Jehangir Hormusjee Ruttonjee

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Jehangir Hormusjee Ruttonjee
HK Ruttonjee Hospital J H Ruttonjee CBE JP 1880-1960.jpg
Memorial plaque at Ruttonjee Hospital
Native name 律敦治
Born 30th October 1880
Bombay, India
Died 10th February 1960
Hong Kong
Nationality India
Education St Joseph's College
Occupation Businessman
Children Dhun Jehangir Ruttonjee
Jehangir Hormusjee Ruttonjee
Traditional Chinese 律敦治
Yale Romanization Leuht Dēun jih
Jyutping Leot6 Deon1 zi6

Jehangir Hormusjee Ruttonjee (1880–1960) (Chinese: 律敦治) was a Parsee in Hong Kong. He is famous for founding the Ruttonjee Sanatoriums and helped in the establishment of the Hong Kong Anti-Tuberculosis Association.


Ruttonjee was born in 1880 in Bombay to Hormusjee Ruttonjee and Dina Ruttonjee and came to Hong Kong in 1892 to join his father and business man.[1] Ruttonjee studied at St. Joseph's College on Hong Kong Island and joined his father's business after graduation. He founded a brewery in 1931 and sold it to San Miguel and opened another in 1948 in Sham Tseng. Ruttonjee lived just along the Castle Peak Road from Homi Villa, which he owned, and is now the Airport Core Programme Exhibition Centre.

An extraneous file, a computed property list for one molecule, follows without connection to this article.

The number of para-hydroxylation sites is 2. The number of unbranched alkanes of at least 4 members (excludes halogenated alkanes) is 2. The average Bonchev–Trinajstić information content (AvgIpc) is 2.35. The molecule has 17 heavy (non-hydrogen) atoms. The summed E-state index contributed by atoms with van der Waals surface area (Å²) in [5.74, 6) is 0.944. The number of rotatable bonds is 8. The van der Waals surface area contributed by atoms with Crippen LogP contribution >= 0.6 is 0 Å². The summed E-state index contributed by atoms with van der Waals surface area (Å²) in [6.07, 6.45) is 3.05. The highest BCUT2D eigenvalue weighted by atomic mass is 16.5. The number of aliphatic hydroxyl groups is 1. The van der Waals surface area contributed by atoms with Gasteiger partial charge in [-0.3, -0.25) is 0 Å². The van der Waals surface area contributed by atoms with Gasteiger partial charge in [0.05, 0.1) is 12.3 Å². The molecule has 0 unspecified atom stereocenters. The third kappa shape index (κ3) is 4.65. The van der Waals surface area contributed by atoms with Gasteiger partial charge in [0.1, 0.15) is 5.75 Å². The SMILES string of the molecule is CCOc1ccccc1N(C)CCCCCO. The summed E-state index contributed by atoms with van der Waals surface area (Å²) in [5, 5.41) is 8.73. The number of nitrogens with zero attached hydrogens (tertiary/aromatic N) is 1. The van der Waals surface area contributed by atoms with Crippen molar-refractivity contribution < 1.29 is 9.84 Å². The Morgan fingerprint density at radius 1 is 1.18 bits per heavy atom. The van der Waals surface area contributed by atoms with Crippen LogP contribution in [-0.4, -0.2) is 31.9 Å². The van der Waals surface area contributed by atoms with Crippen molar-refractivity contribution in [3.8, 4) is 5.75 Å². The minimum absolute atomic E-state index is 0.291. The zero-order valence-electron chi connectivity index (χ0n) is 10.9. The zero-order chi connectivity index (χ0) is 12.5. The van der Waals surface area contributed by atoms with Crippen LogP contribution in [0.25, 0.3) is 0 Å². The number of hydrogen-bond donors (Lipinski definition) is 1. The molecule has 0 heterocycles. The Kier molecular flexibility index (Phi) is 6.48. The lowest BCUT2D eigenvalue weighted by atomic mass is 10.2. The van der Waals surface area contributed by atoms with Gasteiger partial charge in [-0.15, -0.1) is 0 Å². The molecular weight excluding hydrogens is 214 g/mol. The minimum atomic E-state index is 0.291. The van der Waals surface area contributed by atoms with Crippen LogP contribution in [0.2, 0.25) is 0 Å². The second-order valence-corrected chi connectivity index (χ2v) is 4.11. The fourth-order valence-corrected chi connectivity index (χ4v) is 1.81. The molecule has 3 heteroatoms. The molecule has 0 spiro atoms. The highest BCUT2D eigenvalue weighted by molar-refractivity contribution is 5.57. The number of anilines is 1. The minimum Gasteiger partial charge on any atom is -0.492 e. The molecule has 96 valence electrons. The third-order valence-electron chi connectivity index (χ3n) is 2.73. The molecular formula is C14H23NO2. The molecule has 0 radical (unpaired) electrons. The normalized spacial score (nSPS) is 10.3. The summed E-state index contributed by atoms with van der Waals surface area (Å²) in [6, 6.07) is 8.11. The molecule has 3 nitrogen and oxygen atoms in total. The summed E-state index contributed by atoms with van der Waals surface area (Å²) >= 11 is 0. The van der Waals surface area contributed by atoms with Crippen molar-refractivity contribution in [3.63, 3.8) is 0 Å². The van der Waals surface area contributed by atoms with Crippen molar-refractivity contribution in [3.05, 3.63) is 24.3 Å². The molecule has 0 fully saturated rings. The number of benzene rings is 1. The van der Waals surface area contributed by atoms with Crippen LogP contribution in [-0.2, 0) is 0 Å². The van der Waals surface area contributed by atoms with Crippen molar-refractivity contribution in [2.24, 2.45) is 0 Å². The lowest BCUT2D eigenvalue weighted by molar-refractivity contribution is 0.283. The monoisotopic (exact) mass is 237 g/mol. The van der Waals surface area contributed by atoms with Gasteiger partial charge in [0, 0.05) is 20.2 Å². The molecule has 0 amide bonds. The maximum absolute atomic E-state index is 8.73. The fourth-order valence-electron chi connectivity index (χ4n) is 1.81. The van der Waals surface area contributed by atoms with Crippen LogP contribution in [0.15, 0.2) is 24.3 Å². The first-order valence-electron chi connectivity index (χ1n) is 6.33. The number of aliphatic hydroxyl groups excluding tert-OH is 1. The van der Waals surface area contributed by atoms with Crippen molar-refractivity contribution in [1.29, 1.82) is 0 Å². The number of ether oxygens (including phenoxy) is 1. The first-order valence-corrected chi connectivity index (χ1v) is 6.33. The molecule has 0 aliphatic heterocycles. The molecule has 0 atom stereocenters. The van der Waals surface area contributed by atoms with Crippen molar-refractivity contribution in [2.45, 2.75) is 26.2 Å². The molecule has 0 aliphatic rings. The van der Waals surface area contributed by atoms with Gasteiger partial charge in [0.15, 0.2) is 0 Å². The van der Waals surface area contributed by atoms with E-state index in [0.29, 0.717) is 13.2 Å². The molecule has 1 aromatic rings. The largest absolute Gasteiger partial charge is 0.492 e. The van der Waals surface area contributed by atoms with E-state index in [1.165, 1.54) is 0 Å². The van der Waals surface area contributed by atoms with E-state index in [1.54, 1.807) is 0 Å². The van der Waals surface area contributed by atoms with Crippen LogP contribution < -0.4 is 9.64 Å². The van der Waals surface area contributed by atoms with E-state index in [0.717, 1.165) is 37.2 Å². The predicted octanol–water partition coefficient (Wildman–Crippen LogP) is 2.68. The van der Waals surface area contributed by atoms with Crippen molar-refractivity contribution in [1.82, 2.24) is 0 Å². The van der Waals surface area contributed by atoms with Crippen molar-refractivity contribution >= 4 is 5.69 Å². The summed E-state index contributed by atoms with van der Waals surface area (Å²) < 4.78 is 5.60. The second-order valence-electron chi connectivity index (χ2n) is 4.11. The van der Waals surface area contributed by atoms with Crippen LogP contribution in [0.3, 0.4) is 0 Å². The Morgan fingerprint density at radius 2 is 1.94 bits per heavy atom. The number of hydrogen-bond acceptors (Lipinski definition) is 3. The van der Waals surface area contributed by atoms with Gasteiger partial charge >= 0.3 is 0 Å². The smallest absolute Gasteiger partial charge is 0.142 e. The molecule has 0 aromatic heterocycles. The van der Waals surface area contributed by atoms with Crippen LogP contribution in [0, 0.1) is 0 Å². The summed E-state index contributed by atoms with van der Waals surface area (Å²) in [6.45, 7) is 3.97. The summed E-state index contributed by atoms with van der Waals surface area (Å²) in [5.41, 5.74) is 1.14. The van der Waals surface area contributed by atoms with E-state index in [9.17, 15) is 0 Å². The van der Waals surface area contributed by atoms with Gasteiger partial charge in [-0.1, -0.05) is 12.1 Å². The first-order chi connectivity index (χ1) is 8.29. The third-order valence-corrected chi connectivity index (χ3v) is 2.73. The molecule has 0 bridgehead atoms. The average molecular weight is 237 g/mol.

Ruttonjee donated a great deal of money to build Ruttonjee Sanatorium, now Ruttonjee Hospital, to fight against tuberculosis.

His concerns about an epidemic of tuberculosis in the 1940s, during the Japanese occupation, which claimed the life of his daughter in 1943,[2] led him to found the Hong Kong Anti-Tuberculosis Association (now the Hong Kong Tuberculosis, Chest and Heart Diseases Association) in 1948.[3]

Ruttonjee died in 1960 in Hong Kong. His son, Dhun Jehangir Ruttonjee, who also carried on his philanthropic work, was a member of the Legislative Council of Hong Kong in the 1960s.

See also[edit]

Besides Ruttonjee, Hong Kong was home to other Parsi diaspora:


  1. ^ Plague, SARS and the story of medicine in Hong Kong, Arthur E. Starling, Hong Kong Museum of Medical Sciences Society, p 230
  2. ^ Prominent philanthropist died, South China Morning Post, 29 July 1974
  3. ^ History, Hong Kong Tuberculosis, Chest and Heart Diseases Association, Accessed 23 June 2007